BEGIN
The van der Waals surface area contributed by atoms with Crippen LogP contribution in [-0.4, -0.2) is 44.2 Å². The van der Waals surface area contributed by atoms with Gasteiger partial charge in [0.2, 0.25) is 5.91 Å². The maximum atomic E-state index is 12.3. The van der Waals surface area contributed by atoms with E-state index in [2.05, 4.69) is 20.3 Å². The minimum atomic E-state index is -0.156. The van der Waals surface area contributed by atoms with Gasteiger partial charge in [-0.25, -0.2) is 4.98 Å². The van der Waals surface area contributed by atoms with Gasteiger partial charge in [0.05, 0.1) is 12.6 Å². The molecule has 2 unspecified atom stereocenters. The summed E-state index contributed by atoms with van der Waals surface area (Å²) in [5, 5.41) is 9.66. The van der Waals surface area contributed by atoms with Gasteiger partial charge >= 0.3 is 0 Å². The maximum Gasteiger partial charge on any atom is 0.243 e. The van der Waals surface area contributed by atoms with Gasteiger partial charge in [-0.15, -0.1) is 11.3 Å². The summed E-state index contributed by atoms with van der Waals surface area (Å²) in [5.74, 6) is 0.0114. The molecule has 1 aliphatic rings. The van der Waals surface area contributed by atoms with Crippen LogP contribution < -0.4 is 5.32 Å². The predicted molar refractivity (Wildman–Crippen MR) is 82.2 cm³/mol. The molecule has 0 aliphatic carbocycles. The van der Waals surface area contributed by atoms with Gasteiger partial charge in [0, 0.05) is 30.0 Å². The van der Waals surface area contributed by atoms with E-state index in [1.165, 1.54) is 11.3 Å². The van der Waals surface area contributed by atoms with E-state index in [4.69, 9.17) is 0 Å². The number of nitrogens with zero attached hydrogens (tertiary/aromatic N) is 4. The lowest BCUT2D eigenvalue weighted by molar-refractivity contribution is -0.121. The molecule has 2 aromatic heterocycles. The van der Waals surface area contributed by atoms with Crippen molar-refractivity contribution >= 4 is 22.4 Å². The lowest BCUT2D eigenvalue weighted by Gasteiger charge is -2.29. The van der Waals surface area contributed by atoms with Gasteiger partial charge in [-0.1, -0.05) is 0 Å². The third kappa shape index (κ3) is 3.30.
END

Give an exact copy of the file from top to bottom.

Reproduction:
The van der Waals surface area contributed by atoms with Crippen LogP contribution in [-0.4, -0.2) is 44.2 Å². The van der Waals surface area contributed by atoms with Gasteiger partial charge in [0.2, 0.25) is 5.91 Å². The maximum atomic E-state index is 12.3. The van der Waals surface area contributed by atoms with E-state index in [2.05, 4.69) is 20.3 Å². The minimum atomic E-state index is -0.156. The van der Waals surface area contributed by atoms with Gasteiger partial charge in [-0.25, -0.2) is 4.98 Å². The van der Waals surface area contributed by atoms with Gasteiger partial charge in [0.05, 0.1) is 12.6 Å². The molecule has 2 unspecified atom stereocenters. The summed E-state index contributed by atoms with van der Waals surface area (Å²) in [5, 5.41) is 9.66. The van der Waals surface area contributed by atoms with Gasteiger partial charge >= 0.3 is 0 Å². The maximum Gasteiger partial charge on any atom is 0.243 e. The van der Waals surface area contributed by atoms with Gasteiger partial charge in [-0.15, -0.1) is 11.3 Å². The summed E-state index contributed by atoms with van der Waals surface area (Å²) in [5.74, 6) is 0.0114. The molecule has 1 aliphatic rings. The van der Waals surface area contributed by atoms with Crippen LogP contribution < -0.4 is 5.32 Å². The predicted molar refractivity (Wildman–Crippen MR) is 82.2 cm³/mol. The molecule has 0 aliphatic carbocycles. The van der Waals surface area contributed by atoms with Gasteiger partial charge in [0, 0.05) is 30.0 Å². The van der Waals surface area contributed by atoms with E-state index in [1.165, 1.54) is 11.3 Å². The van der Waals surface area contributed by atoms with E-state index in [4.69, 9.17) is 0 Å². The number of nitrogens with zero attached hydrogens (tertiary/aromatic N) is 4. The lowest BCUT2D eigenvalue weighted by molar-refractivity contribution is -0.121. The molecule has 2 aromatic heterocycles. The van der Waals surface area contributed by atoms with Crippen molar-refractivity contribution >= 4 is 22.4 Å². The lowest BCUT2D eigenvalue weighted by Gasteiger charge is -2.29. The van der Waals surface area contributed by atoms with Gasteiger partial charge in [-0.1, -0.05) is 0 Å². The third kappa shape index (κ3) is 3.30.